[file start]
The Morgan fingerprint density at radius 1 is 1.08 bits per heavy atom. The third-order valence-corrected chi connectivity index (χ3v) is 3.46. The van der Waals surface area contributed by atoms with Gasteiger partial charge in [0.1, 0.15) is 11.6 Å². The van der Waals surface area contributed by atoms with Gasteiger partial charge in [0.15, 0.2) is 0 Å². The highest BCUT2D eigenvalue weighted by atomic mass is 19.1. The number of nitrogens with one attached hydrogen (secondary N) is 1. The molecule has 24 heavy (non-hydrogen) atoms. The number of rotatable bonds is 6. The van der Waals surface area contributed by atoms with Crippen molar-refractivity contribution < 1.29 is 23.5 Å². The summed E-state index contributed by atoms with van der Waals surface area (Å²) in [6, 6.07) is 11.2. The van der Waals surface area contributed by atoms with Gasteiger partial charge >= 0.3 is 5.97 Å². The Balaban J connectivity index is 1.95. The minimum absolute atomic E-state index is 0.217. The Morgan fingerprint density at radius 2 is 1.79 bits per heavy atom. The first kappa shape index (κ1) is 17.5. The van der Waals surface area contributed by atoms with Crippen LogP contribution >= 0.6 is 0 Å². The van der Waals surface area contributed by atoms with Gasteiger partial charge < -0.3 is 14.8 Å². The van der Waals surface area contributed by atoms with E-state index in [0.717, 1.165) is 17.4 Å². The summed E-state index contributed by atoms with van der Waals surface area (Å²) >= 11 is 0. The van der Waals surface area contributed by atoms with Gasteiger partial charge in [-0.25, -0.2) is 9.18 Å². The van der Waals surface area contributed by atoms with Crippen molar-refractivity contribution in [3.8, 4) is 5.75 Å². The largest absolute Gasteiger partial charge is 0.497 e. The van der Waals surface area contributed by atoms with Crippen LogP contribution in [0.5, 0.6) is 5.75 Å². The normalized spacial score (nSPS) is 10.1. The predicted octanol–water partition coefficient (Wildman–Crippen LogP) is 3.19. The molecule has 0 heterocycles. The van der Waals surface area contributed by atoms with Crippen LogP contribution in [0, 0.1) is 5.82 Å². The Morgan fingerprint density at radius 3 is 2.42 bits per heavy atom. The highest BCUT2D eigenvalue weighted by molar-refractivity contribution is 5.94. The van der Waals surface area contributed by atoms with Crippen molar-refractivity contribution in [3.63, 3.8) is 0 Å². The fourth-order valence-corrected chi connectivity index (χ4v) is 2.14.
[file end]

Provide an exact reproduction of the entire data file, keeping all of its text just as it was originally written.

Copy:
The Morgan fingerprint density at radius 1 is 1.08 bits per heavy atom. The third-order valence-corrected chi connectivity index (χ3v) is 3.46. The van der Waals surface area contributed by atoms with Gasteiger partial charge in [0.1, 0.15) is 11.6 Å². The van der Waals surface area contributed by atoms with Gasteiger partial charge in [0.15, 0.2) is 0 Å². The highest BCUT2D eigenvalue weighted by atomic mass is 19.1. The number of nitrogens with one attached hydrogen (secondary N) is 1. The molecule has 24 heavy (non-hydrogen) atoms. The number of rotatable bonds is 6. The van der Waals surface area contributed by atoms with Crippen molar-refractivity contribution < 1.29 is 23.5 Å². The summed E-state index contributed by atoms with van der Waals surface area (Å²) in [6, 6.07) is 11.2. The van der Waals surface area contributed by atoms with Gasteiger partial charge >= 0.3 is 5.97 Å². The Balaban J connectivity index is 1.95. The minimum absolute atomic E-state index is 0.217. The Morgan fingerprint density at radius 2 is 1.79 bits per heavy atom. The first kappa shape index (κ1) is 17.5. The van der Waals surface area contributed by atoms with Crippen LogP contribution >= 0.6 is 0 Å². The van der Waals surface area contributed by atoms with Gasteiger partial charge < -0.3 is 14.8 Å². The van der Waals surface area contributed by atoms with E-state index in [0.717, 1.165) is 17.4 Å². The summed E-state index contributed by atoms with van der Waals surface area (Å²) >= 11 is 0. The van der Waals surface area contributed by atoms with Gasteiger partial charge in [-0.25, -0.2) is 9.18 Å². The van der Waals surface area contributed by atoms with Crippen molar-refractivity contribution in [3.8, 4) is 5.75 Å². The largest absolute Gasteiger partial charge is 0.497 e. The van der Waals surface area contributed by atoms with Crippen LogP contribution in [0.5, 0.6) is 5.75 Å². The normalized spacial score (nSPS) is 10.1. The predicted octanol–water partition coefficient (Wildman–Crippen LogP) is 3.19. The molecule has 0 heterocycles. The van der Waals surface area contributed by atoms with Crippen LogP contribution in [0, 0.1) is 5.82 Å². The Morgan fingerprint density at radius 3 is 2.42 bits per heavy atom. The highest BCUT2D eigenvalue weighted by molar-refractivity contribution is 5.94. The van der Waals surface area contributed by atoms with Crippen molar-refractivity contribution in [3.63, 3.8) is 0 Å². The fourth-order valence-corrected chi connectivity index (χ4v) is 2.14.